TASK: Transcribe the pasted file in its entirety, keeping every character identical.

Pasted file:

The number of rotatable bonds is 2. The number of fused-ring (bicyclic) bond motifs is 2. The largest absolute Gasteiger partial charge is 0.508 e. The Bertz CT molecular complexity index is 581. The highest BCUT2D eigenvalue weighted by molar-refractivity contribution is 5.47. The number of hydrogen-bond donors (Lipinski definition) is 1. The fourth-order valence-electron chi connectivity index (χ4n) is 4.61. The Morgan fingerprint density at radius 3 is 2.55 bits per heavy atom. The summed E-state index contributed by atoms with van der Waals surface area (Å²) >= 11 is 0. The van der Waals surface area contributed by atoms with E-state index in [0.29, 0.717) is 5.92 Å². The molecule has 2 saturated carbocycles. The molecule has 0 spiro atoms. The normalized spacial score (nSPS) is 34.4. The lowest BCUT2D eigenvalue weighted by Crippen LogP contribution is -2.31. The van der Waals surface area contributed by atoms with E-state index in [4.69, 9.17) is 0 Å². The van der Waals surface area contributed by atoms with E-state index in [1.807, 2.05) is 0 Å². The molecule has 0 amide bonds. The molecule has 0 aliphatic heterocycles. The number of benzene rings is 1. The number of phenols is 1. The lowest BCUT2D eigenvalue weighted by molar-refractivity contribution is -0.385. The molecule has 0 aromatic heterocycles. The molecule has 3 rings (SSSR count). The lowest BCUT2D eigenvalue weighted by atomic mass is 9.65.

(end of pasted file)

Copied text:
The number of rotatable bonds is 2. The number of fused-ring (bicyclic) bond motifs is 2. The largest absolute Gasteiger partial charge is 0.508 e. The Bertz CT molecular complexity index is 581. The highest BCUT2D eigenvalue weighted by molar-refractivity contribution is 5.47. The number of hydrogen-bond donors (Lipinski definition) is 1. The fourth-order valence-electron chi connectivity index (χ4n) is 4.61. The Morgan fingerprint density at radius 3 is 2.55 bits per heavy atom. The summed E-state index contributed by atoms with van der Waals surface area (Å²) >= 11 is 0. The van der Waals surface area contributed by atoms with E-state index in [0.29, 0.717) is 5.92 Å². The molecule has 2 saturated carbocycles. The molecule has 0 spiro atoms. The normalized spacial score (nSPS) is 34.4. The lowest BCUT2D eigenvalue weighted by Crippen LogP contribution is -2.31. The van der Waals surface area contributed by atoms with E-state index in [4.69, 9.17) is 0 Å². The van der Waals surface area contributed by atoms with E-state index in [1.807, 2.05) is 0 Å². The molecule has 0 amide bonds. The molecule has 0 aliphatic heterocycles. The number of benzene rings is 1. The number of phenols is 1. The lowest BCUT2D eigenvalue weighted by molar-refractivity contribution is -0.385. The molecule has 0 aromatic heterocycles. The molecule has 3 rings (SSSR count). The lowest BCUT2D eigenvalue weighted by atomic mass is 9.65.